Before bringing in a free service as part of your corporate solution, make sure that you have the right processes and support in place to deal with any emergencies.

#3: Integration

Good integration is the rarely talked about but fundamental element of using cloud services. It takes two forms, both of which are equally important: integration with on-premise applications and integration between individual cloud services.

The introduction of cloud services often heralds a change in business working practices, but it doesn’t take away the necessity of that process needing to work with all the other processes and systems in your organization. This is often where all in one cloud services, which cover a broader set of functionalities, can have some benefits; the integration can be simpler, whether it is a manual process or automated through an API or other connector.

Having multiple services can exacerbate the situation and increase the level of risk. A lot of services will connect with common platforms, such as Box or SFDC, but you are still relying on this working in a consistent and timely manner.

Integration isn’t a new problem; it’s been prevalent within on-premise software installations for a long time, but cloud services do provide a new twist, one where you may not have as much control as you would like.

If you’re going to use multiple services, make sure you plan integration up front to help save money and time later on.

Realizing the benefit

There’s no doubt that freemium and free services have changed the business landscape. The ability to bring in services quickly and easily, and to realize performance benefits because of it, can give a company the edge in a competitive world. However, you can’t bring these services on-board blind. Without due consideration for the underlying terms of these services, and without looking at the potential complexities introduced through using multiple services, you may not be making the strides you anticipated. Often, to bring these services in alignment with expectations you will have to end up paying, either for increased support for the service or for external resources to help you integrate them. It’s not as ‘free’ as it might look. Make sure you have looked at all the options, both free and paid, before making a decision.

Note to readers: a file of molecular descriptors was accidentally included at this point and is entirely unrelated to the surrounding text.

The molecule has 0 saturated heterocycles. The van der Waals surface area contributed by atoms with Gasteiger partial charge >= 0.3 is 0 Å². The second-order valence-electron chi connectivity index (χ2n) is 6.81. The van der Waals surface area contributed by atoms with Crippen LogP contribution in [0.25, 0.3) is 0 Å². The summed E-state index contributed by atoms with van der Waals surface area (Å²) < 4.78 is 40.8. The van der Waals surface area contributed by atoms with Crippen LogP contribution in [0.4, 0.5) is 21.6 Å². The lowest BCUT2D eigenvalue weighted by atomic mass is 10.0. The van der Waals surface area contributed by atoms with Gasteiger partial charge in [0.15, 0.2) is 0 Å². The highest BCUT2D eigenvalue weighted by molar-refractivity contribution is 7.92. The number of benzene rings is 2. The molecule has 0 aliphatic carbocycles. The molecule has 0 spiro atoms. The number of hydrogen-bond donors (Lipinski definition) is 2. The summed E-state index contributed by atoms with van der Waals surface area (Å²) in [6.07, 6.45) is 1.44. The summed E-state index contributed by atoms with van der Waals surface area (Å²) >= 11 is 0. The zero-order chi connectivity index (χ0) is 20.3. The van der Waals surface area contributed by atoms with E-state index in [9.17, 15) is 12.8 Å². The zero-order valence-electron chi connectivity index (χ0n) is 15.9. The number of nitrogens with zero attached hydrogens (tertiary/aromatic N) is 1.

The best advice, as always, is to stay focused, stay simple, and plan ahead. If you do that, then you will get the most out of your investments.

Are you currently using a “mash-up” approach? Have you realized productivity benefits – or has the lack of control turned around and bitten you? Let us know your thoughts in the comments.

James Gardner
Post by James Gardner

is a digital technology strategist. Now working in the pharmaceutical industry, he previously worked at Volume, one of the largest independent B2B digital marketing agencies in the UK. Throughout his career, he has dealt with everything from social media and cloud computing to storage area networks and virtualization, giving him a broad view on the technology issues facing businesses today. In his spare time he can be found making cars out of Legos - with his two kids obviously - or dreaming of a walk-on part in a Romero zombie movie.

2 Responses to The hidden cost of ‘free’

  1. Tom Bowman

    If the software is really any good, I want to support the developer rather than have the developer devise ways to exploit me to get it paid for… I want it to improve and serve ME, not the developer’s interests. It would also be nice if it were able to adapt as Operating Systems change, and not ‘go obsolete’ when the ‘last’ OS phases out.
    If it’s REALLY any good for me it is worth something for me to support it and assure ongoing stability and reliability – not to mention my privacy.

  2. Al Dente

    Free software indeed did exist prior to the formation of the Free Software Foundation in 1985. Simtel20 had been distributing free software since 1979.